Limit your presentation to only what is necessary to close

Imagine having to wait until the girl knows everything about you before trying to kiss her. Likely, there’ll be no girl to kiss by then.

Say just enough to close.  This advice tends to elicit polar opposite schools of thought. One says it’s cheating, the other it’s necessary. I’m  for the latter.  But first, what is to close? In sales, closing means achievement of the desired outcome, which is usually an exchange of money or acquiring a signature.

Here’s why sellers should limit themselves to saying just enough to close.

First, buyers don’t need to know all the bolts and nuts of a product or service. It’s not why you chose your favourite hairdresser, the school your child goes to, nor the nyama choma joint you speak highly of. You ‘bought’ all these because they solved a problem for you. Not because you knew all the grains of sand in your hairdresser’s beach, all the shining stars in your child’s school and that your preferred eatery doesn’t have any skeletons in its closet. Thus, when selling, say enough to address how you resolve the buyer’s problem.

Next, those of the opposing school say that limiting information is being dishonest.  Well, it would be if you are being unethical. However, if your conscious is clear, by all means limit what you are saying to what needs to be said to close. There’s no need for the doctor to tell me about his three PhD.’s, where he got them, and who made the medicine he’s about to prescribe plus its chemical composition.  All he asks are questions to elicit my pain and then confirmation that I am not allergic to what he is about to prescribe. Sometimes he doesn’t get it right. Does this make him dishonest? I don’t think so. Just human.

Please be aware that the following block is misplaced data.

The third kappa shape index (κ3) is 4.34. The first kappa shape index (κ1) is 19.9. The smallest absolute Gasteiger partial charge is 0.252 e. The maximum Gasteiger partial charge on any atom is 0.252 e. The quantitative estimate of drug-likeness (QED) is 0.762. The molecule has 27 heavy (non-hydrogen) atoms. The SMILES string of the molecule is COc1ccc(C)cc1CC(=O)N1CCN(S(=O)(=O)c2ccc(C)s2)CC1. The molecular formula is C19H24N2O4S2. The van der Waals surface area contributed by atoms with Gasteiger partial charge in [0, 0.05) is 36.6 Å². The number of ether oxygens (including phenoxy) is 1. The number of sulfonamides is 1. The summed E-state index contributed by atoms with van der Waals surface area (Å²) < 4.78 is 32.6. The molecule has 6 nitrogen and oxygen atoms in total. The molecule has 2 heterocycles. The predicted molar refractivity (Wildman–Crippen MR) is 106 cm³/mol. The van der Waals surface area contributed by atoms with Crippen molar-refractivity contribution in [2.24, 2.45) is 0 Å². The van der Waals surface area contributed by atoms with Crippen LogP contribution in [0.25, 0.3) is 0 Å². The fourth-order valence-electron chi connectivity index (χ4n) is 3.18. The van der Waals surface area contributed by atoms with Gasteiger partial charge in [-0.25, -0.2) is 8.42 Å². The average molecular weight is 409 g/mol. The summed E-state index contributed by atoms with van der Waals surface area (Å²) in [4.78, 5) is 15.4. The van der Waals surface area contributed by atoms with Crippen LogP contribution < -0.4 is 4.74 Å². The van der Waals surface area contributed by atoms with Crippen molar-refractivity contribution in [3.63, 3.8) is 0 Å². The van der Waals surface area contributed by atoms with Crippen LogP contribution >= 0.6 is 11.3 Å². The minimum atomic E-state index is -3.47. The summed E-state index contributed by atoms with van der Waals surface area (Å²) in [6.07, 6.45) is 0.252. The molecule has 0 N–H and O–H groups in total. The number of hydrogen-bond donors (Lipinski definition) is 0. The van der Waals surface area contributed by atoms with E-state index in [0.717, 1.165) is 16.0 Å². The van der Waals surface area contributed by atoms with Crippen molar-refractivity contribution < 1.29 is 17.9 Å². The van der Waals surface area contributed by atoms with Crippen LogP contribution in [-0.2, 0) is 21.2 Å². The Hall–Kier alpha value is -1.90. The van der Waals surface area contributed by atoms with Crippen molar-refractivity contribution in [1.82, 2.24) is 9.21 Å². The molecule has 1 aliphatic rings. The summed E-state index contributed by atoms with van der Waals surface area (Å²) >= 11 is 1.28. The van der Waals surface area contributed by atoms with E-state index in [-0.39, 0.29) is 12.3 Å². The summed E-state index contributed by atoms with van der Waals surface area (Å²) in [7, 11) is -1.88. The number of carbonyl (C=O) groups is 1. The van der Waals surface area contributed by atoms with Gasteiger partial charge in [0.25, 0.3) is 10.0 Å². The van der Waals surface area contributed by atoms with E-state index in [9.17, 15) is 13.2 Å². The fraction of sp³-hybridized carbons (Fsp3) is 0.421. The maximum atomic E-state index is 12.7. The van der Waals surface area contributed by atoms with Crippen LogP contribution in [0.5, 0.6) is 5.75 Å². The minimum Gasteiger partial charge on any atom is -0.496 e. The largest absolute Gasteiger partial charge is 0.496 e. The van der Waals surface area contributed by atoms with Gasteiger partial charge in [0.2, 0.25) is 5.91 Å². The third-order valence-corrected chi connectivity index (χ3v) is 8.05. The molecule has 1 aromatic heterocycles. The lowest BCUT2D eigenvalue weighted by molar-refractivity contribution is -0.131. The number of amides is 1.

Thirdly, limiting information is not hoarding it. It is opening up about your product or service in a conversational manner. Piling up information slowly by slowly revealing only what is necessary as you go along. If the battery comes with a two year warranty and you’ve only had to activate the warranty in 1% of all sales in the past 10 years then speak only of this, if it is the assurance the buyer is seeking, and proceed to ask for payment. (Close). If, however, the buyer asks how you have maintained such a low return rate, peel off another layer. “Our batteries are locally manufactured and so adapt easily to the local conditions.” Then close.

Here’s a fourth reason. When you focus on revealing everything about the product you end up telling, not selling. You focus on showing off (inadvertently, or not) as opposed to showing up (to solve the buyer’s problem). You focus inwards, missing the crucial signals buyers send out that, “I am ready to buy, can you tell me how.”

I could go on and on.  Imagine having to wait until the girl knows everything about you before trying to kiss her. Likely, there’ll be no girl to kiss by then.

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